Two very different recent conversations intersected at the commonality of simplification. One was in the context of evaluating our lives, accomplishments and accumulations over dinner and drinks with friends. The other was at one of McKnight Kurland’s Marketing Roundtables. With the friends group, we were all espousing the virtues of letting go much of our ‘collected stuff.’ You know, the pieces bought on vacation that really should have been left there, the gift from a relative that we feel obligated to keep and display—whether or not they’ll ever show up to see it—etc. A house cleaning, if you will. A stripping down to just the most meaningful items. Ahh, cathartic.
The other conversation centered around the strategic decision to simplify marketing tactics. Streamline the website to deliver a clear message and a better usability experience. Limit white papers to 1500 words—and be sure those words are making a relevant and clear point. Make it EASY for clients/customers to engage with you. Less mumbo-jumbo industry speak, more take-away.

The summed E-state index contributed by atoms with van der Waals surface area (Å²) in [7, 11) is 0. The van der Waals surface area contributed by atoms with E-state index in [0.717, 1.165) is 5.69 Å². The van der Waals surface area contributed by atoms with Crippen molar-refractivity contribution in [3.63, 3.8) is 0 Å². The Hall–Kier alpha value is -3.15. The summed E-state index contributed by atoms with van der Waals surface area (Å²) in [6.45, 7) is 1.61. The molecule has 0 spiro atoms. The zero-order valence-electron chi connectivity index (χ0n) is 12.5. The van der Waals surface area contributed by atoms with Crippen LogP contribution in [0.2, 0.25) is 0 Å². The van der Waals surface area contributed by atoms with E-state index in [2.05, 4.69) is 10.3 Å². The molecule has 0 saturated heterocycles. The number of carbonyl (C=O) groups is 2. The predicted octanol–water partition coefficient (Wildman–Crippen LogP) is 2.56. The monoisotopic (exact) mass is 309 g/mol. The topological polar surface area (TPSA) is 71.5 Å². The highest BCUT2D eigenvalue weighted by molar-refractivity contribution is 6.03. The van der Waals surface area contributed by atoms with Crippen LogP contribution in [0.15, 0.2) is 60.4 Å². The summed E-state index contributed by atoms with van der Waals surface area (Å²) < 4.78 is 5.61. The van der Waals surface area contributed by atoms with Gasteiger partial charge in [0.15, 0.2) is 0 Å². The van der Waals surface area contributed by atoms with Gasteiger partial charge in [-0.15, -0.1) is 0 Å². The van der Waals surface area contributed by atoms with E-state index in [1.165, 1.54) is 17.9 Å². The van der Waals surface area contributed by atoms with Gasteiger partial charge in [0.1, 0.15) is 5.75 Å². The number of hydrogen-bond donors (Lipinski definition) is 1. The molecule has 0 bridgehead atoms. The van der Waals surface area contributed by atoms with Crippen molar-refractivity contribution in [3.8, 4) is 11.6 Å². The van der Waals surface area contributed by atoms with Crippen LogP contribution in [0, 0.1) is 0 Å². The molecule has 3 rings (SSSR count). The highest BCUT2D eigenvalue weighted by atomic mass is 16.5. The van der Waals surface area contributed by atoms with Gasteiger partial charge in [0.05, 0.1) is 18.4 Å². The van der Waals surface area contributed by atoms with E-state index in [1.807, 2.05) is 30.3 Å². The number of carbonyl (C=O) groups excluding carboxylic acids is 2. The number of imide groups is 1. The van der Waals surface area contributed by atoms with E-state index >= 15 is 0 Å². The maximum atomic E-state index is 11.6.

Both of these perspectives seem to drive from the same place—we are overloaded. Inundated. Saturated. Piled-on. With seemingly less time to focus on what we know we need to, we crave the clarity that comes with clear and direct sensory stimulus. Regardless of whether that’s experiencing a room or a brand. Now, this doesn’t mean that there isn’t a place for a nick-nack collection handed down from your grandmother, a 2000-page novel that you can lose yourself in for hours, or a lengthy explanation of your organization’s methodology—complete with supporting Powerpoint. It just means there has to be both.Share: